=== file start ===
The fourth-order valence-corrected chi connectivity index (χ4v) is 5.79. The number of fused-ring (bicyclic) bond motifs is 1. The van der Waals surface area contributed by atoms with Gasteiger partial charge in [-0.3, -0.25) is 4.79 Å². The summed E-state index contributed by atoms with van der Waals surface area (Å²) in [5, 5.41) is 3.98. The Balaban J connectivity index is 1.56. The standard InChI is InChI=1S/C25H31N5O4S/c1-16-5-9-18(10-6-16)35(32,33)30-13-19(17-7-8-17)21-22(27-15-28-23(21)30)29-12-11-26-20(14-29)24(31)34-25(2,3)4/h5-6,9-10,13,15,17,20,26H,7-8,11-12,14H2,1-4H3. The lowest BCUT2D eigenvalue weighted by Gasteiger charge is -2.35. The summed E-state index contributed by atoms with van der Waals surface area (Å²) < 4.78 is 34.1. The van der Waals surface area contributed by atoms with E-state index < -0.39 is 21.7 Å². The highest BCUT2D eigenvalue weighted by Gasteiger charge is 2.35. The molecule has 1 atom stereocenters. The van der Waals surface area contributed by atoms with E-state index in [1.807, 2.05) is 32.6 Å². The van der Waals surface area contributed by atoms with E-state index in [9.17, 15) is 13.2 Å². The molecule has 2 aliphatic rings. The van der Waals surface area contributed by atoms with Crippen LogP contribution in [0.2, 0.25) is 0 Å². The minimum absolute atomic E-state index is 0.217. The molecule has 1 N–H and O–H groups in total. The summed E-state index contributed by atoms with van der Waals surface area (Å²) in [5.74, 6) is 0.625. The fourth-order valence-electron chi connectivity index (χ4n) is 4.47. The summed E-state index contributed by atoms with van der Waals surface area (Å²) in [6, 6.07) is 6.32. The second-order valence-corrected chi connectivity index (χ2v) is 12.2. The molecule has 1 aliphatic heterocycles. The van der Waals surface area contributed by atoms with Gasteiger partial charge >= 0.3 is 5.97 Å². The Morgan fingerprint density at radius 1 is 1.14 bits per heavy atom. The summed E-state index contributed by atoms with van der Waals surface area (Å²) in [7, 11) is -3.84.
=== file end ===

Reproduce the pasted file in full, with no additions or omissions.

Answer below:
The fourth-order valence-corrected chi connectivity index (χ4v) is 5.79. The number of fused-ring (bicyclic) bond motifs is 1. The van der Waals surface area contributed by atoms with Gasteiger partial charge in [-0.3, -0.25) is 4.79 Å². The summed E-state index contributed by atoms with van der Waals surface area (Å²) in [5, 5.41) is 3.98. The Balaban J connectivity index is 1.56. The standard InChI is InChI=1S/C25H31N5O4S/c1-16-5-9-18(10-6-16)35(32,33)30-13-19(17-7-8-17)21-22(27-15-28-23(21)30)29-12-11-26-20(14-29)24(31)34-25(2,3)4/h5-6,9-10,13,15,17,20,26H,7-8,11-12,14H2,1-4H3. The lowest BCUT2D eigenvalue weighted by Gasteiger charge is -2.35. The summed E-state index contributed by atoms with van der Waals surface area (Å²) < 4.78 is 34.1. The van der Waals surface area contributed by atoms with E-state index < -0.39 is 21.7 Å². The highest BCUT2D eigenvalue weighted by Gasteiger charge is 2.35. The molecule has 1 atom stereocenters. The van der Waals surface area contributed by atoms with E-state index in [1.807, 2.05) is 32.6 Å². The van der Waals surface area contributed by atoms with E-state index in [9.17, 15) is 13.2 Å². The molecule has 2 aliphatic rings. The van der Waals surface area contributed by atoms with Crippen LogP contribution in [0.2, 0.25) is 0 Å². The minimum absolute atomic E-state index is 0.217. The molecule has 1 N–H and O–H groups in total. The summed E-state index contributed by atoms with van der Waals surface area (Å²) in [5.74, 6) is 0.625. The fourth-order valence-electron chi connectivity index (χ4n) is 4.47. The summed E-state index contributed by atoms with van der Waals surface area (Å²) in [6, 6.07) is 6.32. The second-order valence-corrected chi connectivity index (χ2v) is 12.2. The molecule has 1 aliphatic heterocycles. The van der Waals surface area contributed by atoms with Gasteiger partial charge >= 0.3 is 5.97 Å². The Morgan fingerprint density at radius 1 is 1.14 bits per heavy atom. The summed E-state index contributed by atoms with van der Waals surface area (Å²) in [7, 11) is -3.84.